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A Scenario Planning Process

Scenario planning is a creative process much like writing a novel with a plot beginning with current reality.  The object is to create a variety of plausible futures and analyze how the enterprise would fare under each of them.  It is generally used to assess the risk associated with a key decision being considered.  

This scenario planning process is a condensed version of the one described in great detail by Peter Schwartz in The Art of the Long View.    


Step 1.  State the focal issue or decision facing the enterprise.

Scenario planning works best when it proceeds from the "inside out" rather than the "outside in".  The best way is to begin with the important decisions that must be made and then progress outward to the environment.  This will keep the process focused and prevent it from degenerating into purposeless speculation about infinite futures.

Step 2.  List the key factors that influence this decision.

Identify the things that will determine the success or failure of the decision under consideration.  This includes the assumptions that provide the logic for this decision.

  • What do you need to know to make this decision or resolve this issue?

  • What will you consider success or failure?

  • What conditions or events will determine success or failure?

  • What critical assumptions define the logic for these responses? 

Step 3.  List the driving forces that influence these key factors.

Identify the driving forces in the macro-environment that drive the key factors you listed.  These driving forces can originate in the following areas.

  • Society and its structure including demographic, economic and political factors, and public opinion.

  • Markets and customer behavior.

  • Technology and innovation.

  • Your industry competitive structure.

  • Your organizational capabilities and core competencies.

Separate those forces that are highly predictable or predetermined (i.e. demographics) from those which are uncertain (i.e. public opinion).  Plausible plot development requires knowing what is inevitable and what is uncertain and open to choice.

Extensive knowledge or research is may be required to identify these driving forces.  Systems thinking is needed to understand the structural dynamics creating them.  

Step 4.  Rank the key factors and driving forces by importance and by uncertainty.  

The purpose of this step is to identify the key factors and forces that are the most important and most uncertain.  This ranking is based on two criteria.

  1. The degree of importance for the success of the decision or issue under consideration.

  2. The degree of uncertainty surrounding these factors and forces.

The objective of this ranking is to identify the two or three factors or trends that are most important and most uncertain.

The predictable and predetermined factors are the same in all scenarios and will not be a differentiating feature. 

This ranking will identify the factors and forces that will comprise the characters and settings for the set of scenarios that will be developed.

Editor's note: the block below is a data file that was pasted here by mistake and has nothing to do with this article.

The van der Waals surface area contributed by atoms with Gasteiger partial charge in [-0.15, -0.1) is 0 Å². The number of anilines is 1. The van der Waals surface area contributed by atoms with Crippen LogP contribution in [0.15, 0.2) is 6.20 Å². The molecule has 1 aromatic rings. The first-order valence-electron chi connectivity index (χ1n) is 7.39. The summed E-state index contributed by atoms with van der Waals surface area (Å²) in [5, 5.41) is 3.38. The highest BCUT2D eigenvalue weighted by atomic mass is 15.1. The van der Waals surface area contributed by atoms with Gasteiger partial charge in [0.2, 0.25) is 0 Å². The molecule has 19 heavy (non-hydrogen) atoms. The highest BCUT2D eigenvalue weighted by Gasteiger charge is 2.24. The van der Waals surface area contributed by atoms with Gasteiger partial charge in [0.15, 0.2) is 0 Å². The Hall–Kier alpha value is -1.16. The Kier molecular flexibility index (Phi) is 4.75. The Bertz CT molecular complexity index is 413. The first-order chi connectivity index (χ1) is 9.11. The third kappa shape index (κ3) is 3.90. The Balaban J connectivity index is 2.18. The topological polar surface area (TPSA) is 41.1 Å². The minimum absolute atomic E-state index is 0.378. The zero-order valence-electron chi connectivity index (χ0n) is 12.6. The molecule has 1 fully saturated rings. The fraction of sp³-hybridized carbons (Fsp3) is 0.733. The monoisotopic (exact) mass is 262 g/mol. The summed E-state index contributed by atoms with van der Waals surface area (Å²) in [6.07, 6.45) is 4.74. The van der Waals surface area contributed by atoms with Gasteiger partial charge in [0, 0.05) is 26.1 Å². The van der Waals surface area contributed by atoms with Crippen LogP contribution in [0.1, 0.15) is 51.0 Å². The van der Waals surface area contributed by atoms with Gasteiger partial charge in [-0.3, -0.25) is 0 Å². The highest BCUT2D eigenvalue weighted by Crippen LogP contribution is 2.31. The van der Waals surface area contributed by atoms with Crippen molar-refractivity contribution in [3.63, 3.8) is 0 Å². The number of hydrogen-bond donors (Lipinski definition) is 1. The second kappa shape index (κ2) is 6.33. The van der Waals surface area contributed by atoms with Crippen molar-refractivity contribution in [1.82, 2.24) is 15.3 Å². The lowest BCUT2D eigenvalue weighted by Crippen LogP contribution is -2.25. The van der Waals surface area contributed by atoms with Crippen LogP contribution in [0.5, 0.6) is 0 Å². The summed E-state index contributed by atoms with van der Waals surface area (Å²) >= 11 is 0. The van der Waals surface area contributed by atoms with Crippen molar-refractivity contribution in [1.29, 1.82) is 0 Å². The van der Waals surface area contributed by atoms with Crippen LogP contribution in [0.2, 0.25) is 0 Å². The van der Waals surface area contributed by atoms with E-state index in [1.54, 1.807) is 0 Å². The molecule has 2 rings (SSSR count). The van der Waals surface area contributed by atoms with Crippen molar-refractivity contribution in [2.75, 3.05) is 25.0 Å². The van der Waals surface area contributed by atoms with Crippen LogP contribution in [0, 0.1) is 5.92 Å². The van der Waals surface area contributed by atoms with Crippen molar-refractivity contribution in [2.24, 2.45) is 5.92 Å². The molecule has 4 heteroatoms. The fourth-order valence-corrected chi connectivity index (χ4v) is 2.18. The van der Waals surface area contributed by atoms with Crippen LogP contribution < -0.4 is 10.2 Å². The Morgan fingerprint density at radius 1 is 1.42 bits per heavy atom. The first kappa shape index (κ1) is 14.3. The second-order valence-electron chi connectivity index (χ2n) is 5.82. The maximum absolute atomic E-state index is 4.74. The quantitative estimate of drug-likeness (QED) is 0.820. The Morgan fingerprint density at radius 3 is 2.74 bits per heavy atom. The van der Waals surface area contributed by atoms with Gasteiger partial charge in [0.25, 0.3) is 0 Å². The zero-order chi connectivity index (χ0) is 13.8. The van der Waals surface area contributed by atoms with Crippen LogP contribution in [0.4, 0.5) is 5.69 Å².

Step 5.  Compose plots for alternate futures that could impact the decision.

This is the most creative and most important part of this process.  The object is to develop a range of plausible scenarios whose differences all have a bearing on the decision under consideration.

The characters in these plots are either driving forces or institutions.  The scenarios describe how these driving forces or institutions might behave under different plots or combinations of plots.

Commonly occurring plots that should be considered for every set of scenarios.

Winners and losers- a zero sum plotline where the strong survive and the weak get weaker.

Challenge and response- an adventure story of overcoming obstacles and being transformed in the process.

Evolution- slow change in growth or decline in response to environmental influences.

Systems thinking is essential for plausible plot development because it looks for structural relationships that create behavior.

Step 6.  Evaluate the decision in each of the postulated scenarios.

Each scenario is simulated as if it were actually occurring. Examine how the decision looks in each scenario.  If it is good in all scenarios it is a low risk decision but if it looks good in some but not in others it presents a higher risk.

This simulation exercise requires a suspension of belief to recognize that any of these scenarios could happen.  This is necessary to enable an unbiased evaluation of the decision in each of these possible futures.

Step 7.  Select indicators and signposts for each scenario.

These indicators and signposts will provide advanced insight into which of these scenarios is actually unfolding.  This knowledge can provide a significant competitive advantage from knowing what the future holds.

This step is an important product of the scenario planning process because it forces the recognition that the future is not fixed and that many different scenarios are possible.  It creates heightened sensitivity to the events shaping the institution's future and how to deal with them.

Three Sigma provides facilitation and coaching in this scenario planning process.  Contact TheCoach@ThreeSigma.com. 

Copyright 2002 Three Sigma, Inc.